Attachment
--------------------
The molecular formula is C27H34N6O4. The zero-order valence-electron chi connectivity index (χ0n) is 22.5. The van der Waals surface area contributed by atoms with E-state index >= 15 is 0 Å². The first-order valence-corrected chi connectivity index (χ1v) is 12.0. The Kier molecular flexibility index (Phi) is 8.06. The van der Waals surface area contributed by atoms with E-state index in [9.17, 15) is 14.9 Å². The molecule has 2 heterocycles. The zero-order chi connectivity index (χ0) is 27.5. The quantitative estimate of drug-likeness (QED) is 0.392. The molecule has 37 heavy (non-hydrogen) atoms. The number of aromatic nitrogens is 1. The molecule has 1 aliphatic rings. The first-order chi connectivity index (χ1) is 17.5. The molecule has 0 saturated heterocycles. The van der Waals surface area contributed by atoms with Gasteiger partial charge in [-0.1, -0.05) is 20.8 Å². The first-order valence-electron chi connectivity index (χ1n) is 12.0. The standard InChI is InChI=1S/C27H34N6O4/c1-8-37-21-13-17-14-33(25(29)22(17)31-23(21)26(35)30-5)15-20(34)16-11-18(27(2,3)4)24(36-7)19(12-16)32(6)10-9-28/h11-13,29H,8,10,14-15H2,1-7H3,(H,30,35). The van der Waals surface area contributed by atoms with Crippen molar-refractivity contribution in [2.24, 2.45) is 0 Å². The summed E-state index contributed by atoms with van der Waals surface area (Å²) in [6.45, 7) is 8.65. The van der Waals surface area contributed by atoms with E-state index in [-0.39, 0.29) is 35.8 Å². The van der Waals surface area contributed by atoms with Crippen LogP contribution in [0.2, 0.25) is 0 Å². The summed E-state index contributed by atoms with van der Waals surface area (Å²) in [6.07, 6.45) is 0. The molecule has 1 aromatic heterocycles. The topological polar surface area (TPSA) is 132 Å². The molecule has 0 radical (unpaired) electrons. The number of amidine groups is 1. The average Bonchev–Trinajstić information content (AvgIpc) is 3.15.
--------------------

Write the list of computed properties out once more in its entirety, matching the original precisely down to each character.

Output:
The molecular formula is C27H34N6O4. The zero-order valence-electron chi connectivity index (χ0n) is 22.5. The van der Waals surface area contributed by atoms with E-state index >= 15 is 0 Å². The first-order valence-corrected chi connectivity index (χ1v) is 12.0. The Kier molecular flexibility index (Phi) is 8.06. The van der Waals surface area contributed by atoms with E-state index in [9.17, 15) is 14.9 Å². The molecule has 2 heterocycles. The zero-order chi connectivity index (χ0) is 27.5. The quantitative estimate of drug-likeness (QED) is 0.392. The molecule has 37 heavy (non-hydrogen) atoms. The number of aromatic nitrogens is 1. The molecule has 1 aliphatic rings. The first-order chi connectivity index (χ1) is 17.5. The molecule has 0 saturated heterocycles. The van der Waals surface area contributed by atoms with Gasteiger partial charge in [-0.1, -0.05) is 20.8 Å². The first-order valence-electron chi connectivity index (χ1n) is 12.0. The standard InChI is InChI=1S/C27H34N6O4/c1-8-37-21-13-17-14-33(25(29)22(17)31-23(21)26(35)30-5)15-20(34)16-11-18(27(2,3)4)24(36-7)19(12-16)32(6)10-9-28/h11-13,29H,8,10,14-15H2,1-7H3,(H,30,35). The van der Waals surface area contributed by atoms with Crippen molar-refractivity contribution in [2.24, 2.45) is 0 Å². The summed E-state index contributed by atoms with van der Waals surface area (Å²) in [6.45, 7) is 8.65. The van der Waals surface area contributed by atoms with E-state index in [-0.39, 0.29) is 35.8 Å². The van der Waals surface area contributed by atoms with Crippen LogP contribution in [0.2, 0.25) is 0 Å². The summed E-state index contributed by atoms with van der Waals surface area (Å²) in [6.07, 6.45) is 0. The molecule has 1 aromatic heterocycles. The topological polar surface area (TPSA) is 132 Å². The molecule has 0 radical (unpaired) electrons. The number of amidine groups is 1. The average Bonchev–Trinajstić information content (AvgIpc) is 3.15.